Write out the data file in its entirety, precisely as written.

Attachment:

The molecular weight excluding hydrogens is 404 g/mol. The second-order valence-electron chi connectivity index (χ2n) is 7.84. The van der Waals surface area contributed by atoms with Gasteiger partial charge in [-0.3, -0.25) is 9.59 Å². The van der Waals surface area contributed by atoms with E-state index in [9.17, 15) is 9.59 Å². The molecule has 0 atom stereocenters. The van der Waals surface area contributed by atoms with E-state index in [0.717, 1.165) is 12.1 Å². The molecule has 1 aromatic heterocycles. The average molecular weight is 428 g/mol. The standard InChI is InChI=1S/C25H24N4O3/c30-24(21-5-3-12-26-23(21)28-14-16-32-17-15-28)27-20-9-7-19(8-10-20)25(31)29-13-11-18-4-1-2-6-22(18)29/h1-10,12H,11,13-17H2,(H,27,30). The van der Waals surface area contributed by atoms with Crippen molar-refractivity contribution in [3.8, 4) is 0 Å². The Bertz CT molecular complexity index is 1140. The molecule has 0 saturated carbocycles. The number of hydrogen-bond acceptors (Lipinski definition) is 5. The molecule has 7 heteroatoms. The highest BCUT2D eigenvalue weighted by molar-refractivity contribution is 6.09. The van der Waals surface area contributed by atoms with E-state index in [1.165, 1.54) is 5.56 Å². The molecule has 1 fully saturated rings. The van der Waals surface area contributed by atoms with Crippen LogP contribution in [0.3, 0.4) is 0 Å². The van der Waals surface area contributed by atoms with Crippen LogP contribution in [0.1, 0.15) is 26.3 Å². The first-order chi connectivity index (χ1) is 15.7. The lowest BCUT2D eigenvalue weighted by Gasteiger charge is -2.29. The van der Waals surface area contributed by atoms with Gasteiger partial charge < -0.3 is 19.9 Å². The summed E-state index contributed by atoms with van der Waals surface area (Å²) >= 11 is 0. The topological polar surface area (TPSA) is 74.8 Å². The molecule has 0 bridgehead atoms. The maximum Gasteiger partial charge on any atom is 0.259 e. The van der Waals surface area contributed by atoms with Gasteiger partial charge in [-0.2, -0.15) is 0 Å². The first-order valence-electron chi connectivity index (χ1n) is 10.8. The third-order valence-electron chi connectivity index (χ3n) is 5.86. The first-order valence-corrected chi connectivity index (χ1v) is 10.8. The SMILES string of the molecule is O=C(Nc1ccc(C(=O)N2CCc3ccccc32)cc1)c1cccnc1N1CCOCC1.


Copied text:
The molecular weight excluding hydrogens is 404 g/mol. The second-order valence-electron chi connectivity index (χ2n) is 7.84. The van der Waals surface area contributed by atoms with Gasteiger partial charge in [-0.3, -0.25) is 9.59 Å². The van der Waals surface area contributed by atoms with E-state index in [9.17, 15) is 9.59 Å². The molecule has 0 atom stereocenters. The van der Waals surface area contributed by atoms with E-state index in [0.717, 1.165) is 12.1 Å². The molecule has 1 aromatic heterocycles. The average molecular weight is 428 g/mol. The standard InChI is InChI=1S/C25H24N4O3/c30-24(21-5-3-12-26-23(21)28-14-16-32-17-15-28)27-20-9-7-19(8-10-20)25(31)29-13-11-18-4-1-2-6-22(18)29/h1-10,12H,11,13-17H2,(H,27,30). The van der Waals surface area contributed by atoms with Crippen molar-refractivity contribution in [3.8, 4) is 0 Å². The Bertz CT molecular complexity index is 1140. The molecule has 0 saturated carbocycles. The number of hydrogen-bond acceptors (Lipinski definition) is 5. The molecule has 7 heteroatoms. The highest BCUT2D eigenvalue weighted by molar-refractivity contribution is 6.09. The van der Waals surface area contributed by atoms with E-state index in [1.165, 1.54) is 5.56 Å². The molecule has 1 fully saturated rings. The van der Waals surface area contributed by atoms with Crippen LogP contribution in [0.3, 0.4) is 0 Å². The van der Waals surface area contributed by atoms with Crippen LogP contribution in [0.1, 0.15) is 26.3 Å². The first-order chi connectivity index (χ1) is 15.7. The lowest BCUT2D eigenvalue weighted by Gasteiger charge is -2.29. The van der Waals surface area contributed by atoms with Gasteiger partial charge < -0.3 is 19.9 Å². The summed E-state index contributed by atoms with van der Waals surface area (Å²) >= 11 is 0. The topological polar surface area (TPSA) is 74.8 Å². The molecule has 0 bridgehead atoms. The maximum Gasteiger partial charge on any atom is 0.259 e. The van der Waals surface area contributed by atoms with Gasteiger partial charge in [-0.2, -0.15) is 0 Å². The first-order valence-electron chi connectivity index (χ1n) is 10.8. The third-order valence-electron chi connectivity index (χ3n) is 5.86. The first-order valence-corrected chi connectivity index (χ1v) is 10.8. The SMILES string of the molecule is O=C(Nc1ccc(C(=O)N2CCc3ccccc32)cc1)c1cccnc1N1CCOCC1.